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- His old surname was Kashiwamura. Later on, because the Nakahara family (his mother's side) was a wealthy landowner, his surname was changed to Nakahara.
- He greatly looked up to Miyazawa Kenji, and he had been noted to hum Miyazawa's poems from time to time.
- He was 151.5 cm (about 4'11.5") in height.
- He was a prodigy in elementary school. However, when his brother died in 1915, he turned to composing poetry out of sorrow. He later failed middle school because he was too engrossed in literature.
- He translated around 60 poems by the French poet Arthur Rimbaud into Japanese. Due to their similar lifestyles, he gained the nickname 'The Japanese Rimbaud'.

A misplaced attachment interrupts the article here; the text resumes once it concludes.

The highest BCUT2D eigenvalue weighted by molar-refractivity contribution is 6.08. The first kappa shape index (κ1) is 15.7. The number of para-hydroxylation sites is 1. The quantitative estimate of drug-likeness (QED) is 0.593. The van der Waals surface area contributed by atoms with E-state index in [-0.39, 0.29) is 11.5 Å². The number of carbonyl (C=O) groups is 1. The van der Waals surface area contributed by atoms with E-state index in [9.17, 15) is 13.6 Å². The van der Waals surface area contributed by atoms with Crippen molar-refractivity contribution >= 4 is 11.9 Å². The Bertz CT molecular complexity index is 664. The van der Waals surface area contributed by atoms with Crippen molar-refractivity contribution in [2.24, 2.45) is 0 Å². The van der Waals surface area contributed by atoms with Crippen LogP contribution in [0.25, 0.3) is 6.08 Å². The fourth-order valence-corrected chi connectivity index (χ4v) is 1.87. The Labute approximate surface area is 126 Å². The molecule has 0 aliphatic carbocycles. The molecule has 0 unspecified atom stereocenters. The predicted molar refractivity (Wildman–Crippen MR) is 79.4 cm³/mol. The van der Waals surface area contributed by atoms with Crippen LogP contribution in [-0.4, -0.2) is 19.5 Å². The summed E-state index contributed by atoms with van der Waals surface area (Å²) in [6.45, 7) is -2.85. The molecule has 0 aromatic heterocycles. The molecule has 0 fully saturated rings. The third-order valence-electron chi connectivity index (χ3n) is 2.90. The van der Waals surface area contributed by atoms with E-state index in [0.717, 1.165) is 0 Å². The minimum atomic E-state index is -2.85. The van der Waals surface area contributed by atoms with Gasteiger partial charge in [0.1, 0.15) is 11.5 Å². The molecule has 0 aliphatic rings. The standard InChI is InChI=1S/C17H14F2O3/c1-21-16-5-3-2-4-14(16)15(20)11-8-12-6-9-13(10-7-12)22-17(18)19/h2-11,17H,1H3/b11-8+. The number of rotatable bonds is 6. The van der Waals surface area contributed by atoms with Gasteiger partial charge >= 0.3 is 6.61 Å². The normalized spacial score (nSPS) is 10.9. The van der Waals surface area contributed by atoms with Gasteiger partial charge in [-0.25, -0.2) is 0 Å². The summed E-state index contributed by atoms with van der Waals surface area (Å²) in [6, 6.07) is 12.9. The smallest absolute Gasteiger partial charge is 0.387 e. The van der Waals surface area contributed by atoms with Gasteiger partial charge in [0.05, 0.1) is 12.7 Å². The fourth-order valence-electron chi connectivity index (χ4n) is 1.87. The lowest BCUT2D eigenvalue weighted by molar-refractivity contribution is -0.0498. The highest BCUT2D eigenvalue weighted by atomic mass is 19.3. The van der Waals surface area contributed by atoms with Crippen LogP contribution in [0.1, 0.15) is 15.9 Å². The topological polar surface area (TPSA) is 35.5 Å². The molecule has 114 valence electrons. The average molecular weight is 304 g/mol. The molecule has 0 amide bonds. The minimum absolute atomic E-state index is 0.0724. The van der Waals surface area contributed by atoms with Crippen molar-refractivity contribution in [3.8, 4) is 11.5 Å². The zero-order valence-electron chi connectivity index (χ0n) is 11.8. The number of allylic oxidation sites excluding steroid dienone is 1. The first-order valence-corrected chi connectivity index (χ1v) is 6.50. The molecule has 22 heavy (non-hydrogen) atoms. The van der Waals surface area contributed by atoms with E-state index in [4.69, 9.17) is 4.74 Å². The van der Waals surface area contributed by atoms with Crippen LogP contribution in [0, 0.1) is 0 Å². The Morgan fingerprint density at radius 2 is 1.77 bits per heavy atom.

- He had a mistress, Hasegawa Yasuko, when he was 17; she was noted to be older and taller than him. However, the following year, she left Nakahara to live with his best friend Kobayashi Hideo, which frustrated him greatly.
- After Kobayashi left Hasegawa, she married and had a child; she named Nakahara Chuuya the child's godfather.
- He once spent a month in jail for smashing street lamps while in a drunken rage.
- Chuuya was noted to adore children, and spoiled them rotten. When his eldest son, Fumiya, died at the age of two, Chuuya had a mental breakdown and had to be hospitalized for a month.
- He remained close friends with Kobayashi Hideo all his life, and entrusted the manuscript for Songs of Bygone Days to him while on his deathbed.
- He died at age 30 due to cerebral meningitis.
- After his death, Hasegawa Yasuko established the Nakahara Chuuya Prize to honor him. The prize only lasted a few years, with Tachihara Michizou as one of its notable winners. Another award with the same name was established in 1996 by Yamaguchi City.
- It is possible to buy an exact replica of his hat from the Nakahara Chuuya Memorial Museum.